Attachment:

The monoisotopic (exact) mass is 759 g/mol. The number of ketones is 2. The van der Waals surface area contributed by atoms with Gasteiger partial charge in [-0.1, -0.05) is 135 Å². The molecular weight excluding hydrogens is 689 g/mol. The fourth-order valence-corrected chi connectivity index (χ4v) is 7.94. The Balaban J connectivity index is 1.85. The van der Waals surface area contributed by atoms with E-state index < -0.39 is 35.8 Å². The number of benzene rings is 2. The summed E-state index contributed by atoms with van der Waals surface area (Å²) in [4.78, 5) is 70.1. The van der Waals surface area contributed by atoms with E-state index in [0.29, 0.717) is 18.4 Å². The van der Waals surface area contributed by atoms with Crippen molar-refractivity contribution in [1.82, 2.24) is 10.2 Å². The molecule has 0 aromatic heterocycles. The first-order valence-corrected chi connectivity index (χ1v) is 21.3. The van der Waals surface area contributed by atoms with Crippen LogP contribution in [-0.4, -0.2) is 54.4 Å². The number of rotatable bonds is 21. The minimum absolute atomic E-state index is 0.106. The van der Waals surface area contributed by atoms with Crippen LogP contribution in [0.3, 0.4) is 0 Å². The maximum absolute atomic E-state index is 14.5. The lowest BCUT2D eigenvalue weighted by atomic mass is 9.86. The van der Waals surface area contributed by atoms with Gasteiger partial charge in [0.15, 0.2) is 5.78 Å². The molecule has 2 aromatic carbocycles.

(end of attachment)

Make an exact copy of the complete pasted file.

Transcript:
The monoisotopic (exact) mass is 759 g/mol. The number of ketones is 2. The van der Waals surface area contributed by atoms with Gasteiger partial charge in [-0.1, -0.05) is 135 Å². The molecular weight excluding hydrogens is 689 g/mol. The fourth-order valence-corrected chi connectivity index (χ4v) is 7.94. The Balaban J connectivity index is 1.85. The van der Waals surface area contributed by atoms with E-state index < -0.39 is 35.8 Å². The number of benzene rings is 2. The summed E-state index contributed by atoms with van der Waals surface area (Å²) in [4.78, 5) is 70.1. The van der Waals surface area contributed by atoms with E-state index in [0.29, 0.717) is 18.4 Å². The van der Waals surface area contributed by atoms with Crippen molar-refractivity contribution in [1.82, 2.24) is 10.2 Å². The molecule has 0 aromatic heterocycles. The first-order valence-corrected chi connectivity index (χ1v) is 21.3. The van der Waals surface area contributed by atoms with Crippen LogP contribution in [-0.4, -0.2) is 54.4 Å². The number of rotatable bonds is 21. The minimum absolute atomic E-state index is 0.106. The van der Waals surface area contributed by atoms with Crippen LogP contribution in [0.3, 0.4) is 0 Å². The maximum absolute atomic E-state index is 14.5. The lowest BCUT2D eigenvalue weighted by atomic mass is 9.86. The van der Waals surface area contributed by atoms with Gasteiger partial charge in [0.15, 0.2) is 5.78 Å². The molecule has 2 aromatic carbocycles.